It’s already the first week of July and it is only now that I finally am rested enough to have a modicum of perspective about the hectic crazy busy last month of school.
The annual five day camping trip to Nickerson State Park on Cape Cod requires a great deal of planning and preparation by the staff, since we are providing “room and board” at the campgrounds. This year more than thirty students came, and quite a few declared that they were going to sleep in hammocks rather than in their tents. OK, “why not,” I thought, except that the weather report predicted continuous rain, winds and cold temperatures for the first two days at least. I trust the kids and know that they are as aware as I am of the weather and thus they would make proper arrangements of tarps above them to protect them from the rain and keep themselves warm in their sleeping bags. But I was worried and anxious when all through the night the rain was pounding and the wind was howling and I was cold in spite of being in a tent, and having the appropriate gear. In the morning the kids were happy and cheerful and it occurred to me that the fun of camping is not about comfort, but is about problem solving which the problematic conditions supplied them with plentifully. All in all it was a very good trip with lots of fun and laughter and great interactions among all the participants.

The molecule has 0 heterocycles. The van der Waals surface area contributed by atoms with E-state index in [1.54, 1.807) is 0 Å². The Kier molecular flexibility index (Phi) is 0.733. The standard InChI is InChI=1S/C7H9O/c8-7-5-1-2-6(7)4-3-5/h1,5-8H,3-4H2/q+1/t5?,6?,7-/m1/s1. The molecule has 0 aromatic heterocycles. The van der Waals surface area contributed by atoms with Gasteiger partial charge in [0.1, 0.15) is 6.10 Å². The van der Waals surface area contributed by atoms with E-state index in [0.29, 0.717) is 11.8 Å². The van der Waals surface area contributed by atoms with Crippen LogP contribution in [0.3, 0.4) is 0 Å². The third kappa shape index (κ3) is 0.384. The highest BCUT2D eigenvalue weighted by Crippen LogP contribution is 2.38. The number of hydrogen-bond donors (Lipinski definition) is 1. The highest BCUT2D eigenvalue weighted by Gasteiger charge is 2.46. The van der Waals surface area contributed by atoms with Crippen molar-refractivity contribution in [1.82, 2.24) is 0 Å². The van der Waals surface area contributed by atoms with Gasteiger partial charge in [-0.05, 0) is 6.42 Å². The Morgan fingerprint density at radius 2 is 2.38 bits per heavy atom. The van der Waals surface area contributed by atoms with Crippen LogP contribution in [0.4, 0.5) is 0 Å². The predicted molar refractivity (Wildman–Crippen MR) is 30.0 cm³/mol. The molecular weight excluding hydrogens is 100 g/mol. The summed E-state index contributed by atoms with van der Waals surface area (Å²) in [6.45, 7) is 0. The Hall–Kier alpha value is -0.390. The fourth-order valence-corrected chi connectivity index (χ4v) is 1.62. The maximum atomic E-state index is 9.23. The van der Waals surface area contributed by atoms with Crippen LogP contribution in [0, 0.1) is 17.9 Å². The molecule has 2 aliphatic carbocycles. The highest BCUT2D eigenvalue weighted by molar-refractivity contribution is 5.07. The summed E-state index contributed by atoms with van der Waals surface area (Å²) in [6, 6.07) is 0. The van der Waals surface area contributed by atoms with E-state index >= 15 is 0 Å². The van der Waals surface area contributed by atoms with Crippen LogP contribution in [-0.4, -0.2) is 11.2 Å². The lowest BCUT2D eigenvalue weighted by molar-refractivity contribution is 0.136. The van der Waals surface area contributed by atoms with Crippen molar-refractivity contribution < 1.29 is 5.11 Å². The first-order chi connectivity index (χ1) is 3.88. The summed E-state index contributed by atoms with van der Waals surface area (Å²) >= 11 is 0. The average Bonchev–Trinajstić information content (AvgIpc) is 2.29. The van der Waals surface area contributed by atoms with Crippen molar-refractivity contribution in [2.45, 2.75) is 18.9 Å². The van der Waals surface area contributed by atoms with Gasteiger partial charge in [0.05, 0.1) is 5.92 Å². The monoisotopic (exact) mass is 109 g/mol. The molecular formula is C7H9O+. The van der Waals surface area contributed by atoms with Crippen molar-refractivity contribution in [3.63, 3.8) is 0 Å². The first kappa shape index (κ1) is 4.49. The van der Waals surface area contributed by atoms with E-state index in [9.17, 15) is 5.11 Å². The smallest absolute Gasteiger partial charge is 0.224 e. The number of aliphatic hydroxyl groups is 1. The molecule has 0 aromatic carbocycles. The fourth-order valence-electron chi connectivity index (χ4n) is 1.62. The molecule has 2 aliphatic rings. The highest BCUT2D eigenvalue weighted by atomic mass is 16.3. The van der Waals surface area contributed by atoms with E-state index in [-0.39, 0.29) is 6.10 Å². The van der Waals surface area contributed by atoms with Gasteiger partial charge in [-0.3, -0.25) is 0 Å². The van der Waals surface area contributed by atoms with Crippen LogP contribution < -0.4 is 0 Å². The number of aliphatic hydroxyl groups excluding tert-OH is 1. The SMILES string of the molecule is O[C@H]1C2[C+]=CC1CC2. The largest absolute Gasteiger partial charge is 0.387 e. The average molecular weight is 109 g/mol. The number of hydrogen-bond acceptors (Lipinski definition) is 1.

On the last week of school Lauren and I had a sleepover at school; we call it the “overnight”, and this year there were twenty-five students who are not ready to go to Nickerson. It is a very exciting event for them because they get to stay at school after 5PM and play until it gets dark outside, eat pizza and ice cream, and sleep near their friends in the playroom (boys) and the dance room (girls). We hired three cool teenagers to help us and they, of course, invented fun games outside and scary stories after dark inside, to make this whole event exciting and a great adventure. The ages of the participants ranged from four and a half to twelve, but the astonishing thing to me was that they were a cohesive social gathering during the outside play and also the meals. For the meals, the staff rearranged the furniture in the sewing room, extending the existing table by adding other tables, removing all the big chairs and replacing them with the folding chairs from the dance room. This way, all 27 participants could sit and eat together. Actually, it was just like Nickerson in that respect, where kids of different ages and social groups who usually don’t interact much with each other on a day to day basis at school do so.
Yes, it is fun to have fun, and those trips are lots of fun indeed, but in addition they cement the sense that Sudbury Valley is a school for all ages of students who all belong to the same community, know each other and enjoy each others’ company no matter what age students or what particular group of students they spend most of their time with.